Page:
Have you ever found yourself with some leftover grapes?
Grapes are lovely, and I do enjoy them, especially chilled on a hot-ish day, or after an especially rich dinner. They are also excellent each meticulously sliced in half and piled on top of good Greek yogurt with just a drizzle of honey. They are perfect to tuck into little lunch-boxes (for which I still meticulously slice each in half to avoid choking – don’t judge).
But sometimes I buy too big a bunch, and other fruits jockey for my attentions (hello mangoes), that I find a sulking half-finished batch of grapes sitting forlornly in my fridge.
What to do?
When I have fruits that need using up, I usually make a small batch of refrigerator jam, syrup, or compote***. Just throw what you have left, roughly chopped (or not), in a small pot with some sugar and stew until jammy. I thought to do the same with my grapes until I discovered that most grape jam recipes call for you to peel the grapes. Peel the grapes? Ok, if that’s the way it must be done then so be it. But I have a baby, a toddler, a job, and a household to run, and perhaps a more organized woman could manage it, but I am not that together. So unfortunately, those grapes were not getting peeled.
And then I saw this. And I knew there was a divine reason that I was too lazy to peel those grapes.
The recipe below is not much of a recipe at all. More like a prescription of what to do if you, like me, find yourself with some straggling grapes that need using up. Or if you are having any incarnation of roast or pan-fried pork – in which case go out and buy some grapes because this goes stupendously with pork.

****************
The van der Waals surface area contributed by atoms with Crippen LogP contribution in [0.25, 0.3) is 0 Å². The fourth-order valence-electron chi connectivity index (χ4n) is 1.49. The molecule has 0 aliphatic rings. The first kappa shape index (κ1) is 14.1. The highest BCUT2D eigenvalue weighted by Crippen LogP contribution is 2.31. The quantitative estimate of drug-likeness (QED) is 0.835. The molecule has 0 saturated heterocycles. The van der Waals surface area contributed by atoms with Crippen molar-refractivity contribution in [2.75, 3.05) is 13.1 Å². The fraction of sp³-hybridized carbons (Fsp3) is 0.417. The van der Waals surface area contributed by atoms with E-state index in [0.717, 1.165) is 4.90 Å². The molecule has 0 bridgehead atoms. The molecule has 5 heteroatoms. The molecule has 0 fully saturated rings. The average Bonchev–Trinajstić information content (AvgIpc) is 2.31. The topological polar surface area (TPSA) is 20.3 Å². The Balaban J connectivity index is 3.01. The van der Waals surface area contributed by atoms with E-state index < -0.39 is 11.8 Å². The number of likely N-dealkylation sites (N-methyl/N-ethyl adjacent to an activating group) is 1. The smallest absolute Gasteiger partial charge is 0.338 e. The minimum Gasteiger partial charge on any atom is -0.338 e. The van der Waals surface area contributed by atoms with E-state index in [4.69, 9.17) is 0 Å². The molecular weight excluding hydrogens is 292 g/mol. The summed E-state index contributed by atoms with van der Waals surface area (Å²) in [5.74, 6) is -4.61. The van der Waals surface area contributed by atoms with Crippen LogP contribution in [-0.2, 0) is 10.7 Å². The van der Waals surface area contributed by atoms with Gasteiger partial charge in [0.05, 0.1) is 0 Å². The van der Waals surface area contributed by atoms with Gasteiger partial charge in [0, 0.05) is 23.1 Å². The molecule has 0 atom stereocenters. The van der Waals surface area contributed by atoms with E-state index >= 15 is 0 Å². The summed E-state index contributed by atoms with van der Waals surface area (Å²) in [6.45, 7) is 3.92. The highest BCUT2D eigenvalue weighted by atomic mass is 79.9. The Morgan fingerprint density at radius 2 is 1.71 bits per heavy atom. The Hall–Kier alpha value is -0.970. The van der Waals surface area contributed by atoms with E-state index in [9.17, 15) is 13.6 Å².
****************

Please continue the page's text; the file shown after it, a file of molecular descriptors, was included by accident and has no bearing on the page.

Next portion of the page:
Balsamic Roasted Grapes
(adapted from Alexandra's Kitchen)
Whatever grapes you have on hand, or go out and buy a bunch…it'll be worth it.
Extra virgin olive oil hybrid Cloud
Freshly cracked black pepper decoration design
- Place the grapes in a roasting pan or sheet pan where they can all fit in one layer.
- Drizzle with olive oil and a splash of balsamic vinegar. Sprinkle with salt and pepper.
- Roast in a pre-heated 400F oven for 15-30 minutes, depending on how soft you’d like them, tossing them around once or twice during the cooking time. I like them as you see them here, slightly collapsed with their skins wrinkled and just burst in parts.
I can’t tell you how much I love this or how much I now want to make it again. It’s the sort of thing you find excuses to make because it’s that good, and also, that easy. You can have it in more ways than I can think of at the moment. The first to my mind though was with cheese, and indeed it is a match made in heaven. I’ve piled it here on some French sourdough toasts with crumbled chunks of kesong puti (our local fresh white cheese) that had been marinated in herbs and oil. This was amazing already on its own, and enough reason to roast some grapes, but I am sure this would also get on famously with your next cheese platter. Like I mentioned, this also makes an excellent condiment for pork in general, whether with roast pork, a side for fried pork chops, or stuffed into your next ham sandwich.
Next time, I’m going to try for a sweet version – roasting it with some sugar instead of salt. I imagine this would be wonderful scooped generously on pancakes or to give store-bought pound cake a delicious and sophisticated edge Expert Craftsmenship from France.
So, just wanted to share this with you because some things are just too good to keep to one’s self, and because it’s the weekend, and because I love all of you that keep coming back!
Letzte Einträge: Poached Eggs in White Wine Recipe